Air pollution has been associated with a myriad of chronic health conditions, from asthma to cancer. It’s now believed to also increase the risk of neurological diseases like dementia and Parkinson’s, according to a new study.
The study examined 678,000 people between the ages of 45 and 84 living in Vancouver, and tracked their proximity to major roads or highways. They found that living less than 50 meters from a major road — or under 150 meters from a highway — was linked to a greater risk of developing not only dementia, but also Parkinson’s and even multiple sclerosis (MS).
The study tracked participants initially from 1994 to 1998, then followed up from 1999 to 2003. Using postal code data, the researchers identified each participant’s proximity to roads, as well as exposure to air pollution, noise and green spaces. People living near major roads or highways experienced a 14 percent increased risk of developing dementia (but not Alzheimer’s) or Parkinson’s.
Roads, Air Pollution and Dementia
Though there’s plenty of evidence supporting an association between pollution and health issues, scientists still don’t fully understand the biological mechanisms that cause damage in the body and brain. But there are a few theories.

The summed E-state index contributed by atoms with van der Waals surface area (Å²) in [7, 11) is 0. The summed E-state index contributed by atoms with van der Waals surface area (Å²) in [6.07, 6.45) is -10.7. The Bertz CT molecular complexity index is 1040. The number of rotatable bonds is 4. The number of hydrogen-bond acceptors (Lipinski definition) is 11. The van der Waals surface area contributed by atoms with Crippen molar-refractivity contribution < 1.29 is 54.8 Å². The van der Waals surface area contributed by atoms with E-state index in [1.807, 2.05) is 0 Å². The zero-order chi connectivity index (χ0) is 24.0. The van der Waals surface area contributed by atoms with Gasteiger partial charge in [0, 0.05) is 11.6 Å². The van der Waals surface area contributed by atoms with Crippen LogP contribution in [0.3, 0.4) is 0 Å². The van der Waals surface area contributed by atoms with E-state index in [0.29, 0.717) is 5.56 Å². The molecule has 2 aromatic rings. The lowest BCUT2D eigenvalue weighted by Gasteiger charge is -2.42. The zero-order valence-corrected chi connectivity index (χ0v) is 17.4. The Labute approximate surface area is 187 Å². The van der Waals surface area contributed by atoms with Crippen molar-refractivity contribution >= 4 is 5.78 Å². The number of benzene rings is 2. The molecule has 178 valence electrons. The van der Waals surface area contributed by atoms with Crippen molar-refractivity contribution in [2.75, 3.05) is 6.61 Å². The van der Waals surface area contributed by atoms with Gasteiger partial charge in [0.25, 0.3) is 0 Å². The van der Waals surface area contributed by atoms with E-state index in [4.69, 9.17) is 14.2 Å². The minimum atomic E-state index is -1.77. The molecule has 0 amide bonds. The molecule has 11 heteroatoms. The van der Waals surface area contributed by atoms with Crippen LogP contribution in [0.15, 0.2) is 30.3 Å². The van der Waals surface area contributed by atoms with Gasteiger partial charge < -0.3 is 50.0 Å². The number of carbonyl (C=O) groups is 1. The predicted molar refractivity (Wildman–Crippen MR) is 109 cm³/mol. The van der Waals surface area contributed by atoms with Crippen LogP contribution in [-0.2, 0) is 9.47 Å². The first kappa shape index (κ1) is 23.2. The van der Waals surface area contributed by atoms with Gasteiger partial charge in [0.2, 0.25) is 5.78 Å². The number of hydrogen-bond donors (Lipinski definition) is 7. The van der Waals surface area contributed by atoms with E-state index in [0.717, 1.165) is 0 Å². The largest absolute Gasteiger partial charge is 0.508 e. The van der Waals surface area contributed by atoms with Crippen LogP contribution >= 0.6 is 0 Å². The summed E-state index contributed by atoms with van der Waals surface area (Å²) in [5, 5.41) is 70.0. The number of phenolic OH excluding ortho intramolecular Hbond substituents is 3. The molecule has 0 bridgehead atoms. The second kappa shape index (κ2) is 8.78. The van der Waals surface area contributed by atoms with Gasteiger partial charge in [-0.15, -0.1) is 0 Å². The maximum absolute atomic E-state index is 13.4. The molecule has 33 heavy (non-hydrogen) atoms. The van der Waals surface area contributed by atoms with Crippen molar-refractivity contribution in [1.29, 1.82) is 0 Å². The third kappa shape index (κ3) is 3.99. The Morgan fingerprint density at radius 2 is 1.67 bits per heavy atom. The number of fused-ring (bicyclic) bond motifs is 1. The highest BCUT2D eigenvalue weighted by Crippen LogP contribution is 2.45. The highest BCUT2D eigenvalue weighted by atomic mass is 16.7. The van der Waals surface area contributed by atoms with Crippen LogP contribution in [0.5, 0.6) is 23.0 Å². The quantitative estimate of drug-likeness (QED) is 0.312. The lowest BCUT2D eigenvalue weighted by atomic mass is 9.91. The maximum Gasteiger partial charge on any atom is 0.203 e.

“Pollutants can penetrate the blood-brain barrier and do damage to the brain, which is one possible reason why air pollution is linked to neurological disorders,” Lead researcher Weichan Yuchi, a PhD candidate at UBC’s School of Public Health, said in an interview with Being Patient.
“Another potential factor is when air pollutants break into the body, the pollutants will likely induce whole-body inflammation,” she continued. “Whole-body inflammation impacts multiple organs in the body, including the brain.”
Yuchi explained that the data set in her study was an older one (air pollution levels would hardly be the same now as they were decades ago), and pollution regulations have improved since then. However, air pollution continues to be an issue—and a public health concern.
“Air pollution levels may be decreasing a little bit compared to one or two decades ago, but it’s still a concern,” Yuchi said.
This isn’t the first study to identify an association between pollution and dementia. A recent study found that older women who were exposed to more air pollution had a higher chance of developing structural changes in the brain, including atrophy. And another study released just this week found that heavy air pollution exposure among small children (specifically, among one-year-olds) was linked to structural brain changes as early as age 12.
Yuchi says she hopes her research will spur policymakers and urban planners to consider reducing highways and traffic in residential areas, and add more green spaces for protective benefits.
“At the population level, the take home message is that we’re hoping that the decision makers in terms of urban planning would increase accessibility to green spaces and reduce air pollution from traffic would be important for neurological health,” she said.